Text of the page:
Justin Timberlake’s Michael Jackson Video Vanguard Award: What Is It?

Timberlake joins the ranks of Michael Jackson, Madonna and Britney Spears with this VMA honor.

It may sound crazy, but did you know that MTV has been honoring forerunners in the music video sphere since the genre’s very infancy? Yup, we’re progressive like that, and — on August 25 at the 2013 Video Music Awards — we plan to add another performer to a roster that already includes the likes of David Bowie, Guns ‘n’ Rose and LL Cool J. That’s right, MTV will be doling out another Michael Jackson Video Vanguard Award, and, this time, it will go to a man who’s famous for “bringing sexy back” — among other things.

On Thursday (August 15), MTV announced that Justin Timberlake will be performing at the 2013 VMAs. Having won 14 awards in the past — and nabbed six nominations for the 2013 iteration — Timberlake is no stranger to MTV’s longest-running awards show. So it’s really no surprise that the singer is being honored with an award also gifted to luminaries like the Beastie Boys and Peter Gabriel.

The first Vanguard awards were given out in 1984 at the inaugural Video Music Awards, just three years after MTV hit the air. At the time, Michael Jackson was not associated with the prize — that would come much later.

Music videos as they are today were still a very young art form, and acts like the Beatles and David Bowie were at the forefront of the revolution — the Beatles created short films for songs like “Strawberry Fields Forever,” “Penny Lane,” and, perhaps most famously, “A Hard Day’s Night,” a flick directed by Richard Lester. David Bowie worked with Mick Rock to shoot some of the earliest music videos in the ’70s. For that, Bowie, the Beatles and Lester won the first passel of Vanguard Awards in 1984.

Over the next nearly 30 years, more and more performers entered the Vanguard firmament. Madonna — referred to in the book I Want My MTV as the “second” video artist, after Michael Jackson — scooped up the award in 1986, having popped her VMA cherry in ’84 with her seminal “Like a Virgin” performance, complete with frothy wedding dress.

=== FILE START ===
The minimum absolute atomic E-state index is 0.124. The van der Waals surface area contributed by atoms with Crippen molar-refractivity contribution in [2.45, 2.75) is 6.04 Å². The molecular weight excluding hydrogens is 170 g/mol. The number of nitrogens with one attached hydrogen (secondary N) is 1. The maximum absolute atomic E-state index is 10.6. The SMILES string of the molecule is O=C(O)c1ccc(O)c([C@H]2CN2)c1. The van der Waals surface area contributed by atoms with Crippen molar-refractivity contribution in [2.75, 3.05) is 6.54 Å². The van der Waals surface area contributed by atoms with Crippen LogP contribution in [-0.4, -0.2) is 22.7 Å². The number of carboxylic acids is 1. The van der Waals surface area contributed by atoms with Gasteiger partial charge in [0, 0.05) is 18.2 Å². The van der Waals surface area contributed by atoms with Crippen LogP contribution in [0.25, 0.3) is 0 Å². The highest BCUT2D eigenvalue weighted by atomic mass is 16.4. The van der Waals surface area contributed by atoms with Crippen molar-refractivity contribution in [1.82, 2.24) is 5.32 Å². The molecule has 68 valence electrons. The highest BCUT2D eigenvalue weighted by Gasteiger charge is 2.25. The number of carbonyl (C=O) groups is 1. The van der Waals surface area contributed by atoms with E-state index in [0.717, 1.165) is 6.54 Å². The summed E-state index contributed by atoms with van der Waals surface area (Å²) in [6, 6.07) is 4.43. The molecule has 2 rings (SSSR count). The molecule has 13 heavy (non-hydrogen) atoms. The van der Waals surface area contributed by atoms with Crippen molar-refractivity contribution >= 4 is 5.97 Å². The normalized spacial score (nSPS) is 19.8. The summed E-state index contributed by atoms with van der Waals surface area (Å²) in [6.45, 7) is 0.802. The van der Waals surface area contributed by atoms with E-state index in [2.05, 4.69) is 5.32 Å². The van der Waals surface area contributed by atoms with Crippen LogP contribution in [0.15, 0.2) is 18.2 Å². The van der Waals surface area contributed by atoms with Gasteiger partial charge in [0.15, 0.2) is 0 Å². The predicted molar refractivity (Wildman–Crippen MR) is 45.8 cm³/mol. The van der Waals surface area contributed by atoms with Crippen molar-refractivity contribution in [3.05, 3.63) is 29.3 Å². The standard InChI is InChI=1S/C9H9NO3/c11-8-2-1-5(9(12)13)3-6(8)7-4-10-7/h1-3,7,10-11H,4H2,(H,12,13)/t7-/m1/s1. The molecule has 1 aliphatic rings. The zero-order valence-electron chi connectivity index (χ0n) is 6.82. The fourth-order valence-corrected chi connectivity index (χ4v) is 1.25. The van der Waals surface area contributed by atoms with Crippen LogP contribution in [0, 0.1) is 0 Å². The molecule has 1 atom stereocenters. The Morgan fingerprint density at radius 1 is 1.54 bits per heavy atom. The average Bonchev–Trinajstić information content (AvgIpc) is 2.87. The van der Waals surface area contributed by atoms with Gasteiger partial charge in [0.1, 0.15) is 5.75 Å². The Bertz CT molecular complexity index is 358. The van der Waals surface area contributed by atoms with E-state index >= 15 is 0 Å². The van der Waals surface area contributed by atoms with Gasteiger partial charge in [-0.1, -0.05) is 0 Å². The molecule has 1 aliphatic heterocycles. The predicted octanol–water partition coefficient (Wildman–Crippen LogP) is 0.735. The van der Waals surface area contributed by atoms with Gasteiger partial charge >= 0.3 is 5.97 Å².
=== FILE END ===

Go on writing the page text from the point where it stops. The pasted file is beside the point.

Speaking of Jackson, the King of Pop took home his own Vanguard Award in ’88, honoring — among his many achievements — the border-busting video for “Thriller,” the first music video inducted into the National Film Registry. His name wasn’t attached to the award, however, until a few years later.

The Beastie Boys — who provide the rallying anthem for this year’s VMAs, “No Sleep Til Brooklyn” — joined Madonna and Co. in the Vanguard club in 1998, at which time recently departed Adam Yauch spoke out about U.S. military aggression in the Middle East. “The United States has to start respecting people from the Middle East in order to find a solution to the problem that’s been building up over many years,” he said, with admirable foresight.

U2 tried to take the stage in 2001 for a performance of “Elevation” and “Stuck in a Moment” in honor of their win, but the band encountered a power issue and found themselves sans elevator riser on stage. At the time, Bono joked that MTV “forgot to pay the electricity bill.”

What the VMAs lacked in literal sparks, however, they made up for with showmanship that year— especially when it came to Britney Spears’ performance of “I’m A Slave 4 U” — complete with a giant snake. It was for spectacles like that — and many to follow — that Spears nabbed the most recent Michael Jackson Video Vanguard Award in 2011, an honor doled out by 2013 VMA performer, Lady Gaga.

Yes, from the earliest days of what we consider to be music videos to today — when any video you desire is available with the click of a mouse — MTV has been honoring innovators. Innovators who have graced our stage to make musical memories perhaps just as lasting as the videos themselves.

When Justin Timberlake takes the stage on August 25, we expect nothing less.

Check out a full list of Vanguard winners below.

» Britney Spears (2011)
» Hype Williams (2006)
» Duran Duran (2003)
» U2 (2001)
» Red Hot Chili Peppers (2000)
» Beastie Boys (1998)
» LL Cool J (1997)
» Mark Romanek (1997)
» R.E.M. (1995)
» Tom Petty (1994)
» Guns ‘N Roses (1992)
» Bon Jovi & Wayne Isham (1991)
» Janet Jackson (1990)
» George Michael (1989)
» Michael Jackson (1988)
» Julien Temple (1987)
» Peter Gabriel (1987)
» Zbigniew Rybczynski (1986)
» Madonna (1986)
» Kevin Godley & Lol Crème (1985)
» Russel Mulcahy (1985)
» David Byrne (1985)
» Richard Lester (1984)
» The Beatles (1984)
» David Bowie (1984)

Brenna Ehrlich is a reporter for MTV News as well as the senior writer/editor for the O Music Awards. In the past, she served as associate editor at Mashable, penned a netiquette column for CNN and co-authored the blog and book "Stuff Hipsters Hate." She likes trying not to die in moshpits and listening to songs on repeat. Follow her on Twitter @BrennaEhrlich for news on cats and punk bands.